© 2014 Molly Charboneau. All rights reserved.


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Marching on

Aug. 2014: Union reenactors on Governors Island, N.Y. On 23 Sept. 1864 my ancestor Arthur Bull and his unit left Washington’s forts for the front. They were marching on to the Shenandoah Valley. Photo by Molly Charboneau.

In late September 1864, my great, great grandfather Union Pvt. Arthur Bull departed from the forts of Washington, D.C. with his unit and headed back to the battlefront.

My ancestor’s fellow combatants from the 6th New York Heavy Artillery logged their progress — Sgt. William Thistleton in his diary and Pvt. Orson L. Reynolds, a new recruit, in letters to his wife.

On 24 Sept. the regiment debarked from Boston and Ohio Rail cars at Sandy Hook, Md. They crossed the Potomac, marched through Harper’s Ferry — scene of the 1859 anti-slavery raid organized by abolitionist John Brown — and camped until 27 Sept. at Bolivar Heights, Va.

There they were combined with the 10th NYHA into the 2nd Brigade Provisional Division under Col. J. Howard Kitching. In a diary entry, Sgt. Thistleton captured the mood:

Sept. 27th Ordered to leave at 8 a.m. but did not get off until 4 p.m. we were engaged in guarding the supply train going out to Gen. Sheridan’s Army at Harrisburg halted at 9 p.m. near Charlestown for the night, Charlestown is a small place but has gained some celebrity as being the scene of the execution of John Brown whose soul is a marching on.

Yes, marching on with these Union soldiers — my great, great grandfather among them — as they headed for the Shenandoah Valley where an offensive was underway by the Union Armies of the Shenandoah and West Virginia against the Confederate Army of the Valley.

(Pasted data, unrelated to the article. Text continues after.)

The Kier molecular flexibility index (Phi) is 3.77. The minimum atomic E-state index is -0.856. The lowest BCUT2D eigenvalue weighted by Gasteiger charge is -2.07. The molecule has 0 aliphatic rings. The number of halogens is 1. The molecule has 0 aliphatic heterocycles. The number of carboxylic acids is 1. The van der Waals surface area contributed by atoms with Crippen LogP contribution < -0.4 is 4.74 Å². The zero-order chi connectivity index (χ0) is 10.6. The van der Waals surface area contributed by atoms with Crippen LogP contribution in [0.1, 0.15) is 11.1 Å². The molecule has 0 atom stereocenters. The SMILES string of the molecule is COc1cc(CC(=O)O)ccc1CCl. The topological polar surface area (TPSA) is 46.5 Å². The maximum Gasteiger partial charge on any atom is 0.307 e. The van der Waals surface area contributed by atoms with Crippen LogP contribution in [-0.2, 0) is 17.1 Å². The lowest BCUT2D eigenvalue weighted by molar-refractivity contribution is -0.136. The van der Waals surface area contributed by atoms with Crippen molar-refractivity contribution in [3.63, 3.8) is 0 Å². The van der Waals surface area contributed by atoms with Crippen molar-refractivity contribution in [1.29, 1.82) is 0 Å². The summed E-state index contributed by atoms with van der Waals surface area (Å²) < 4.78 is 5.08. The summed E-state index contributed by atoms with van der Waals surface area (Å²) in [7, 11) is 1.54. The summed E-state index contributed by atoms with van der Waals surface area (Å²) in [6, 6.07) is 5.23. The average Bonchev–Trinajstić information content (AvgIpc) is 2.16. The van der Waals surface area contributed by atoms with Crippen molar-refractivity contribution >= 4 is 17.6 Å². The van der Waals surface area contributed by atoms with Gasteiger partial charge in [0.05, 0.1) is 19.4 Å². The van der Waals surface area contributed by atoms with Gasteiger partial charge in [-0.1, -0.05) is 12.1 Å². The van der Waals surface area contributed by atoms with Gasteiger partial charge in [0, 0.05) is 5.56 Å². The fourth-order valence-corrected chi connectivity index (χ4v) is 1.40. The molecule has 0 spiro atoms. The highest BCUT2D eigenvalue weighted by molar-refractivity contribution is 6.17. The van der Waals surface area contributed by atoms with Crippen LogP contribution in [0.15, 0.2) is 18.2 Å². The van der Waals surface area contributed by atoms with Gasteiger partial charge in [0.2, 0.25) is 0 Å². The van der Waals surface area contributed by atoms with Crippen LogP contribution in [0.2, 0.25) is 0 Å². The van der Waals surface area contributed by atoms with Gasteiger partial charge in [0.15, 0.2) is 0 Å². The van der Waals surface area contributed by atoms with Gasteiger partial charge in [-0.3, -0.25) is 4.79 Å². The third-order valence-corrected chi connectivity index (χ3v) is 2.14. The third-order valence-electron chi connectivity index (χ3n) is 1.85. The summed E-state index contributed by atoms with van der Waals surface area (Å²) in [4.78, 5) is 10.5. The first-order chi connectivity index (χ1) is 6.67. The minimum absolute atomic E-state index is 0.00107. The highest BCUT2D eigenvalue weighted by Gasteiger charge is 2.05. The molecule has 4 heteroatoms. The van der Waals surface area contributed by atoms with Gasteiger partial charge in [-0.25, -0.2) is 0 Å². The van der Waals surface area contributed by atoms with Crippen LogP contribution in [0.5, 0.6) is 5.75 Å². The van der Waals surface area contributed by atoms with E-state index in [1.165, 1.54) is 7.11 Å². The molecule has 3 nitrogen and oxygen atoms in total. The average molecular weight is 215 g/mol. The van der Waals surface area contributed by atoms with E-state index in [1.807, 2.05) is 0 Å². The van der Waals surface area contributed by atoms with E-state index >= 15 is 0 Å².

In late September, Union forces routed the Confederates at the Third Battle of Winchester, Fisher’s Hill and Woodstock — then for 10 days burned out the Valley to deprive the Confederate Army of food, supplies and shelter.

My ancestor’s 6th NYHA reached the Valley toward the end of “the Burning” after long, hard marching through enemy territory, as described by Sgt. Thistleton:

Oct. 1st Started at day-light through Edenburg and New Market and halted near Harrisonburg at 8 P.M. very hard marching it rained all day rendering the pike very slippery made 29 miles we have traveled 123 miles in four and a half days averaging nearly 30 miles a day the regiment lost nearly 100 men on this march who fell out and were captured by guerrillas…

My ancestor Arthur Bull must have weathered the march — papers in his pension file list him as “present” in October.  Union forces, including his unit, were being positioned for the final Shenandoah Valley showdowns.

What battles would Arthur fight in? How would he fare in combat? Would his health hold up? I’m headed back to my research files to find answers. Stay tuned.

© 2014 Molly Charboneau. All rights reserved. 


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Growing family trees one leaf at a time